Titelaufnahme

Titel
Does the adoption of complex software impact employment composition and the skill content of occupations? : evidence from Chilean firms / Rita K. Almeida (World Bank and IZA), Ana M. Fernandes (World Bank), Mariana Viollaz (CEDLAS-FCE-UNLP) ; IZA Institute of Labor Economics
VerfasserAlmeida, Rita In der Gemeinsamen Normdatei der DNB nachschlagen ; Fernandes, Ana Margarida In der Gemeinsamen Normdatei der DNB nachschlagen ; Viollaz, Mariana In der Gemeinsamen Normdatei der DNB nachschlagen
KörperschaftForschungsinstitut zur Zukunft der Arbeit In der Gemeinsamen Normdatei der DNB nachschlagen
ErschienenBonn, Germany : IZA Institute of Labor Economics, September 2017
Ausgabe
Elektronische Ressource
Umfang1 Online-Ressource (41 Seiten) : Diagramme
SerieDiscussion paper ; no. 11016
URNurn:nbn:de:hbz:5:2-138800 Persistent Identifier (URN)
Zugriffsbeschränkung
 Das Dokument ist frei verfügbar.
Volltexte
Does the adoption of complex software impact employment composition and the skill content of occupations? [0.39 mb]
Links
Nachweis
Verfügbarkeit In meiner Bibliothek
Zusammenfassung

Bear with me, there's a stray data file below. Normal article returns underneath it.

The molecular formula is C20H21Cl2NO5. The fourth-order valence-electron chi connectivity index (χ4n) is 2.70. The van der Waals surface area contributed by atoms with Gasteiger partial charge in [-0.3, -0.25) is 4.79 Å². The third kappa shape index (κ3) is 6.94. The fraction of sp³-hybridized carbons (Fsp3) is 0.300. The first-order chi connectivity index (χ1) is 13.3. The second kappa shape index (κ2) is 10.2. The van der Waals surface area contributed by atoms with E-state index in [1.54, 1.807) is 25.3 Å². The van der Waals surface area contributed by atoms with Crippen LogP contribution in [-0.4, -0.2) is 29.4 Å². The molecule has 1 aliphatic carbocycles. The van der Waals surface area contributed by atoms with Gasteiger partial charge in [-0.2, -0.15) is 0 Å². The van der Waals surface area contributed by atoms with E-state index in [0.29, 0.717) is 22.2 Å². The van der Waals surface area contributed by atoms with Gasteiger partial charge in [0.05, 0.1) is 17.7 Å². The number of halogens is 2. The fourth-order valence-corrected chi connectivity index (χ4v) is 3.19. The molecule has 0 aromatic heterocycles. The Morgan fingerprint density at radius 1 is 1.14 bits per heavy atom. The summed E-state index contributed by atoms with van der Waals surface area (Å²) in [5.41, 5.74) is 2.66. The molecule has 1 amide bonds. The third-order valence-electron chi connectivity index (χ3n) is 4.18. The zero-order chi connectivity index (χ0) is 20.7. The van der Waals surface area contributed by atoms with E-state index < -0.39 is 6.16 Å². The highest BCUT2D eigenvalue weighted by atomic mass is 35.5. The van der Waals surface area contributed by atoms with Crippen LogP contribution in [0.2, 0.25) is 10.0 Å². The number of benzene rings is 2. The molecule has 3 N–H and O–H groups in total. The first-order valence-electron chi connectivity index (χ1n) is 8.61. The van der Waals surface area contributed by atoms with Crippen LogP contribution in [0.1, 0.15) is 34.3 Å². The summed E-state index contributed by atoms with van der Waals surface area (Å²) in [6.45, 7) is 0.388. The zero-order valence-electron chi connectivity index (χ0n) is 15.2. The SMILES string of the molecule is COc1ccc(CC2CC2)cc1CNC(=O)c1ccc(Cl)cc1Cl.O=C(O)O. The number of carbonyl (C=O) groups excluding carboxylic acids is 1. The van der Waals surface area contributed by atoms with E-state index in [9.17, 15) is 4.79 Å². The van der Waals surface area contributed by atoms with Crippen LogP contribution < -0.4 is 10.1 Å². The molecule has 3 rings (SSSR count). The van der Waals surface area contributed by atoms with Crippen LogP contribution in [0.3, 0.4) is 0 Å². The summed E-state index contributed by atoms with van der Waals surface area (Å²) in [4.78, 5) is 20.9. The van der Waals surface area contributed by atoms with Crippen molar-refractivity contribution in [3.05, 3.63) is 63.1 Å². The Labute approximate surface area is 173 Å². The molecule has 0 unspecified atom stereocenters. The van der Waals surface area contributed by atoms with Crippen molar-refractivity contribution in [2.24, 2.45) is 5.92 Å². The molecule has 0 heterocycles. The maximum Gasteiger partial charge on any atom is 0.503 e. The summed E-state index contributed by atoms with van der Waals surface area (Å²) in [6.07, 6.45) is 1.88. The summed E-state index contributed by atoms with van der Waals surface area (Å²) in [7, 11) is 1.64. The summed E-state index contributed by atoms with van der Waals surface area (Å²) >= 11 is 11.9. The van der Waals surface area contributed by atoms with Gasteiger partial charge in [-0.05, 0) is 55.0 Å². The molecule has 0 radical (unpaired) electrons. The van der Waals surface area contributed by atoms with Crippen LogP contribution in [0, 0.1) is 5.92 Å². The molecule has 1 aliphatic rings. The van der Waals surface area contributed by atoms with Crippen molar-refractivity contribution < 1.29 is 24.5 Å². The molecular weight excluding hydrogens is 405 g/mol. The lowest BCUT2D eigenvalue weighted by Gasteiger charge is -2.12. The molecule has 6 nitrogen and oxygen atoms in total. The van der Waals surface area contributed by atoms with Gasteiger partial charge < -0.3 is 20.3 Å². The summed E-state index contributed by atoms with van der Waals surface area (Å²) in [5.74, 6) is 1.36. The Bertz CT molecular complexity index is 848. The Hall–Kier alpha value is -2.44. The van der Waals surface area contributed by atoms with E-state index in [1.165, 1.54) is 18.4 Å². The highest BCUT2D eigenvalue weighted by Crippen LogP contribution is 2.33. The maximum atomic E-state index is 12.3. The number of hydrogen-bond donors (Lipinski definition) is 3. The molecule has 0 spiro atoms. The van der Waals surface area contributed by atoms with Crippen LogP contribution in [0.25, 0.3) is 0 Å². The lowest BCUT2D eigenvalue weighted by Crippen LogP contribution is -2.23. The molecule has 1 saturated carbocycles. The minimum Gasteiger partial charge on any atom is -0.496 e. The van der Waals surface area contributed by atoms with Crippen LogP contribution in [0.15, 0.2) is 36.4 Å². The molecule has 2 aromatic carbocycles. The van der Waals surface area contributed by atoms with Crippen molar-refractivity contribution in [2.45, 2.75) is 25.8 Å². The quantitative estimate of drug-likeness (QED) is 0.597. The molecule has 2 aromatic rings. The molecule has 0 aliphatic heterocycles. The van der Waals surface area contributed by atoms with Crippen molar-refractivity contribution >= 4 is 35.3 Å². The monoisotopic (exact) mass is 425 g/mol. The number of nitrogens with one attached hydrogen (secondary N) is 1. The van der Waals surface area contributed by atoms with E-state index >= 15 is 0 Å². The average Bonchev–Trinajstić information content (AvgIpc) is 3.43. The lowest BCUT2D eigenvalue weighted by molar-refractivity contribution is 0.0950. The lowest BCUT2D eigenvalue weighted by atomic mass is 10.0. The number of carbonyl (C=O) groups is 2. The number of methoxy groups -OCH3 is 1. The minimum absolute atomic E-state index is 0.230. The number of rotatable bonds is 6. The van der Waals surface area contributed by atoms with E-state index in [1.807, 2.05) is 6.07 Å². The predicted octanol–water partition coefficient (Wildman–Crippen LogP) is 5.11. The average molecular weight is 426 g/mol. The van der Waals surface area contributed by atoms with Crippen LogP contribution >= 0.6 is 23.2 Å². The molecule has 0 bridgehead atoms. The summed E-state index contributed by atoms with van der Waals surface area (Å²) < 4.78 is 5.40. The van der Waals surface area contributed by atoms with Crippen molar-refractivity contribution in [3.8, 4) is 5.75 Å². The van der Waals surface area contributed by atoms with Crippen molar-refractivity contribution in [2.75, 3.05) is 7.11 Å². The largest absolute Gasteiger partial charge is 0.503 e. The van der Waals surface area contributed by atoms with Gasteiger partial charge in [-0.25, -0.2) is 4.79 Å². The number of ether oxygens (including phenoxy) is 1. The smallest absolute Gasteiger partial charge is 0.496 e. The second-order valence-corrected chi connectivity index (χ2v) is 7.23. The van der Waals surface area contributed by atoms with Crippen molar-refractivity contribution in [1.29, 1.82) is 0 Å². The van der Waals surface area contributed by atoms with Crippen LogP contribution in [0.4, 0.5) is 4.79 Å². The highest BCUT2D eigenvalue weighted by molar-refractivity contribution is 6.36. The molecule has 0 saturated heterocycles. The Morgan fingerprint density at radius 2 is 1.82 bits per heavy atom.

A major concern with the rapid spread of technology is that it replaces some jobs, displacing workers. However, technology may raise firm productivity, generating more jobs. The paper contributes to this debate by exploiting a novel panel data set for Chilean firms in all sectors between 2007 and 2013. While previous studies examine the impacts of automation on the use of routine tasks by middle-educated workers, this study focuses on a measure of complex software that is typically used by more educated workers in cognitive and nonroutine tasks for client, production, and business management. The instrumental variables estimates show that in the medium run, firms' adoption of complex software affects firms' employment decisions and the skill content of occupations. The adoption of complex software reallocates employment from skilled workers to administrative and unskilled production workers. This reallocation leads to an increase in the use of routine and manual tasks and a reduction in the use of abstract tasks within firms. Interestingly, the impacts tend to be concentrated in sectors with a less educated workforce, suggesting that technology can constrain job creation for the more skilled workers there. The paper concludes that the type of technology matters for understanding the impacts of technology adoption on the labor market.